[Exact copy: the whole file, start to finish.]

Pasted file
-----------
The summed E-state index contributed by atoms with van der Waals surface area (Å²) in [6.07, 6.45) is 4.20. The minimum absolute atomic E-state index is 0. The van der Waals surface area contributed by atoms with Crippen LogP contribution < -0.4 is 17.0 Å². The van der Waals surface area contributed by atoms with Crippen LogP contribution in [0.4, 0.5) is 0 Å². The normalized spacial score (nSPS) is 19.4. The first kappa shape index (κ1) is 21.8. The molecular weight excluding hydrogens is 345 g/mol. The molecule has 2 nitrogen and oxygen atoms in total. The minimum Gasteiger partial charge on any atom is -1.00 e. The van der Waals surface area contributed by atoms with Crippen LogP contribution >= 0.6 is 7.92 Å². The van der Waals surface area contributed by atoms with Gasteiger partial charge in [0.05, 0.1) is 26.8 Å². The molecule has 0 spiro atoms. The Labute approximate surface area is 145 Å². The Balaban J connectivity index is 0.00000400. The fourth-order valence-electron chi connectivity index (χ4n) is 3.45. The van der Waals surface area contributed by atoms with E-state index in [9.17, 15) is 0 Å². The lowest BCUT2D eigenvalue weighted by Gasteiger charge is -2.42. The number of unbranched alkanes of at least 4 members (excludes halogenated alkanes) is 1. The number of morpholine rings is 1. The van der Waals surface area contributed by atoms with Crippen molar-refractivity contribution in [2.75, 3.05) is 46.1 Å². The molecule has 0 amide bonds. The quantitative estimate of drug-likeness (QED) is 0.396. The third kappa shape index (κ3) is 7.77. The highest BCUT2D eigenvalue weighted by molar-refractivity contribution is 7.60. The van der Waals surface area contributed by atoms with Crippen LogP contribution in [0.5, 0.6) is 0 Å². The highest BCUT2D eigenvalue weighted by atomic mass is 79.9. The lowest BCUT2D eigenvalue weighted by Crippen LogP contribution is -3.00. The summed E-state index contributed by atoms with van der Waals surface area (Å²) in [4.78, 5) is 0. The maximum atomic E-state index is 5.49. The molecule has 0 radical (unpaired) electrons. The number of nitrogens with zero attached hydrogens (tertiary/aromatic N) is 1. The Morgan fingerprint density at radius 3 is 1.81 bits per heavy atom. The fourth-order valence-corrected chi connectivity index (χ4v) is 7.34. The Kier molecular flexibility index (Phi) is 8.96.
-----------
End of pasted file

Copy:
The summed E-state index contributed by atoms with van der Waals surface area (Å²) in [6.07, 6.45) is 4.20. The minimum absolute atomic E-state index is 0. The van der Waals surface area contributed by atoms with Crippen LogP contribution < -0.4 is 17.0 Å². The van der Waals surface area contributed by atoms with Crippen LogP contribution in [0.4, 0.5) is 0 Å². The normalized spacial score (nSPS) is 19.4. The first kappa shape index (κ1) is 21.8. The molecular weight excluding hydrogens is 345 g/mol. The molecule has 2 nitrogen and oxygen atoms in total. The minimum Gasteiger partial charge on any atom is -1.00 e. The van der Waals surface area contributed by atoms with Crippen LogP contribution >= 0.6 is 7.92 Å². The van der Waals surface area contributed by atoms with Gasteiger partial charge in [0.05, 0.1) is 26.8 Å². The molecule has 0 spiro atoms. The Labute approximate surface area is 145 Å². The Balaban J connectivity index is 0.00000400. The fourth-order valence-electron chi connectivity index (χ4n) is 3.45. The van der Waals surface area contributed by atoms with E-state index in [9.17, 15) is 0 Å². The lowest BCUT2D eigenvalue weighted by Gasteiger charge is -2.42. The number of unbranched alkanes of at least 4 members (excludes halogenated alkanes) is 1. The number of morpholine rings is 1. The van der Waals surface area contributed by atoms with Crippen molar-refractivity contribution in [2.75, 3.05) is 46.1 Å². The molecule has 0 amide bonds. The quantitative estimate of drug-likeness (QED) is 0.396. The third kappa shape index (κ3) is 7.77. The highest BCUT2D eigenvalue weighted by molar-refractivity contribution is 7.60. The van der Waals surface area contributed by atoms with Crippen LogP contribution in [0.5, 0.6) is 0 Å². The highest BCUT2D eigenvalue weighted by atomic mass is 79.9. The lowest BCUT2D eigenvalue weighted by Crippen LogP contribution is -3.00. The summed E-state index contributed by atoms with van der Waals surface area (Å²) in [4.78, 5) is 0. The maximum atomic E-state index is 5.49. The molecule has 0 radical (unpaired) electrons. The number of nitrogens with zero attached hydrogens (tertiary/aromatic N) is 1. The Morgan fingerprint density at radius 3 is 1.81 bits per heavy atom. The fourth-order valence-corrected chi connectivity index (χ4v) is 7.34. The Kier molecular flexibility index (Phi) is 8.96.